Yasmin Alibhai-Brown: Whites keep Britain racially tolerant

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The Independent Online

According to an ICM survey of 18- to 34-year-olds for the BBC Asian Network, most white Britons - a whopping 87 per cent - would happily marry out and between 78 and 83 per cent would date people from outside their own race. Depressingly, the same survey shows that only 53 per cent of Asians say they would marry outside their communities and between 44 and 53 per cent would date non-Asians. Despite the popularity of the BNP, the rise in inter-ethnic tensions and pervasive racism, and our own dreadful Asian prejudices, indigenous Brits are becoming more delightfully open when it comes to love and sex.

Inter-racial relationships have long been barometers of social integration, cohesion, trust and equity between peoples, and these isles now have the highest numbers of mixed-race families in the Western world. However, numbers on their own can't tell the whole story. High levels of sexual communion between different races sometimes indicates subservience and abuse.

Miscegenation in the British colonies was often about control and power. Masters and mistresses used their slaves for violent sex and uptight colonials sought furtive sexual release with "submissive" and obliging natives. The centuries of imperial domination left psycho-sexual damage on both sides. There were examples of genuine, poignant affection between the rulers and their subjects, most noticeably in India before the imperial takeover. In Burma, China, parts of Africa too, some mixed-race couples resisted rules and expectations. With the arrival of ex-colonial migrants, a more equal crossover became possible.

White British women, mostly from the working classes, reached out to black and Asian men, who reciprocated. Explosive sexists and racists tried but couldn't stop transracial love and lust. In 1957, an academic, S F Collins, confidently asserted that the racially mixed family would soon be a normal feature of British life.

He was wrong. The fear of contamination got worse in the lovey-dovey Sixties and Seventies. When, in 1961, The Rev Clifford Hill said on radio that he could accept a good black man for a son-in-law, he was deluged with furious letters: "I sincerely hope that God will cut short your life and that you will die soon so that dear, little white girl may be saved from the hideous fate you plan for her. A black blubber-lipped Negro on top of her." Until the Eighties, mixed-race families were ostracised, mostly by white Britons. Then it started to change. Surveys I commissioned for two books I wrote on the subject showed white attitudes were shifting. Fewer of them cared about "purity" and more were drawn to different cultures and races.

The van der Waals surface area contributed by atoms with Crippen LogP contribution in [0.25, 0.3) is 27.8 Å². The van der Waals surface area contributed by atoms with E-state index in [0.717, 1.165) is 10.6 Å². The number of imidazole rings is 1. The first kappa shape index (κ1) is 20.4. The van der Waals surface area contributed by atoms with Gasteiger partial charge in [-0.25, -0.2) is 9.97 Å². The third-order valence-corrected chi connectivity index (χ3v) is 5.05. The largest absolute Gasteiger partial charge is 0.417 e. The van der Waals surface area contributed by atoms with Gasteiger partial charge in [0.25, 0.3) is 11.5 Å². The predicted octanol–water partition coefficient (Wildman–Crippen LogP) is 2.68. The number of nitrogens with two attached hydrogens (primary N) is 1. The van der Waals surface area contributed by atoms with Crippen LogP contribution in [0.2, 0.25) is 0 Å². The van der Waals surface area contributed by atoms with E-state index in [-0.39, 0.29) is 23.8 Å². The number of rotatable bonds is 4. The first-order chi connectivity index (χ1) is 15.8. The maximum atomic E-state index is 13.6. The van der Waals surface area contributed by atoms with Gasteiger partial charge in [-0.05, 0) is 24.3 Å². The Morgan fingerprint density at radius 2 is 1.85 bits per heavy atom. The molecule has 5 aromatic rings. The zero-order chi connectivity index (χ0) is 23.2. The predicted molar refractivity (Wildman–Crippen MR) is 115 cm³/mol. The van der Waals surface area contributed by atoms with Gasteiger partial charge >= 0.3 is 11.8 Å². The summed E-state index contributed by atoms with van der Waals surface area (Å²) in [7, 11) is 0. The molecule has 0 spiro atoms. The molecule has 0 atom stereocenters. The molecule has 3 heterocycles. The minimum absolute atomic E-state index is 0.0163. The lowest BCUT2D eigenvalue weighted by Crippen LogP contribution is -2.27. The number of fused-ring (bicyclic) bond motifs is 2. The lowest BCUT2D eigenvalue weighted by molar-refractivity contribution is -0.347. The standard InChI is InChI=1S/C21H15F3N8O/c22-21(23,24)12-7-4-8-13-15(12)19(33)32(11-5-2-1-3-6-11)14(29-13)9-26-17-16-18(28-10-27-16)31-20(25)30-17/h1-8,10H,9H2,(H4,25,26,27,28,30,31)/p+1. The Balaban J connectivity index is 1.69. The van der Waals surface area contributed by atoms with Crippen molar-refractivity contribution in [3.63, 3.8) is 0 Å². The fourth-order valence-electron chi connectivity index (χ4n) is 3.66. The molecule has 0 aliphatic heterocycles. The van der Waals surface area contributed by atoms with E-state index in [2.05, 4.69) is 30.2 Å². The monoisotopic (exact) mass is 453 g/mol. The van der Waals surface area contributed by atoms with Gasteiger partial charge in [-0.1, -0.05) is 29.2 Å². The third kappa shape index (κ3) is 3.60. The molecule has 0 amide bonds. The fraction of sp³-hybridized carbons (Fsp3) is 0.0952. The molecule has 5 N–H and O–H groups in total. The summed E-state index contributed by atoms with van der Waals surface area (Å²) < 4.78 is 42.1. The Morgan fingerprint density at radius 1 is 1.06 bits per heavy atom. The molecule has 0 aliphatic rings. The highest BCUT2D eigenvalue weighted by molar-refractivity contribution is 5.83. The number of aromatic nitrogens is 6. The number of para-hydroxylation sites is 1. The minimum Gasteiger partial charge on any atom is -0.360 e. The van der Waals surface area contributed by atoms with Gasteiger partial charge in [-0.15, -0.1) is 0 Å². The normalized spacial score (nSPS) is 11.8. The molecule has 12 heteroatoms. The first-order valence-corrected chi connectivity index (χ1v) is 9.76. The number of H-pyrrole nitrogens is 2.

As if to fill that airless space, black and Asian Britons started objecting to what they saw as pollution of their race. Note that the outrage burst out as more black and Asian women chose white partners. Until then, that had been the prerogative of their men. All too soon, though, the chorus of disapproval spread. Black women accused black men of seeking trophy blondes; Asian women said Asian men had white lovers because the women were easy. Young black and Asian people moved into single-identity mental enclaves and sought marriage partners of exact specifications in terms that would never be accepted of whites.

In the Sixties a distinguished Caribbean scholar Fernando Henriques slammed biological and cultural protectionists : "The notion here is that an ethnic group has an almost divine mission to maintain its racial purity. The consequences of this belief have produced immeasurable suffering in the world - Hitler's genocidal activities were only one of the manifestations of this delusion." White Britons have dropped that delusion while Asians have picked it up. Let's hear it for the whities. They keep alive possibilities my brethren seem determined to destroy.

Shilpa is outstanding, but vacuous

"My parents always wanted me to be a graduate and today it's been realised." So effused the always effusive Shilpa Shetty, queen of all our hearts and now the recipient of an Honorary Doctorate from Leeds Metropolitan University for "outstanding services to cultural diversity". And then they wonder why we laugh at new universities. Shetty left school at 16, headed for Bollywood where her mediocre talent kept her in supporting roles and then, astutely, got into the Celebrity Big Brother house where she behaved with impressive decency when baited by ugly racists. She won, and deserved to for surviving Jade Goody. But tell me, do you think this winning though vacuous (and deliciously voluptuous) BB starlet deserves awe and veneration from ministers, royals, ambassadors, and now vice-chancellors? Or not? Phone in your vote on our premium rate Shilpaline.

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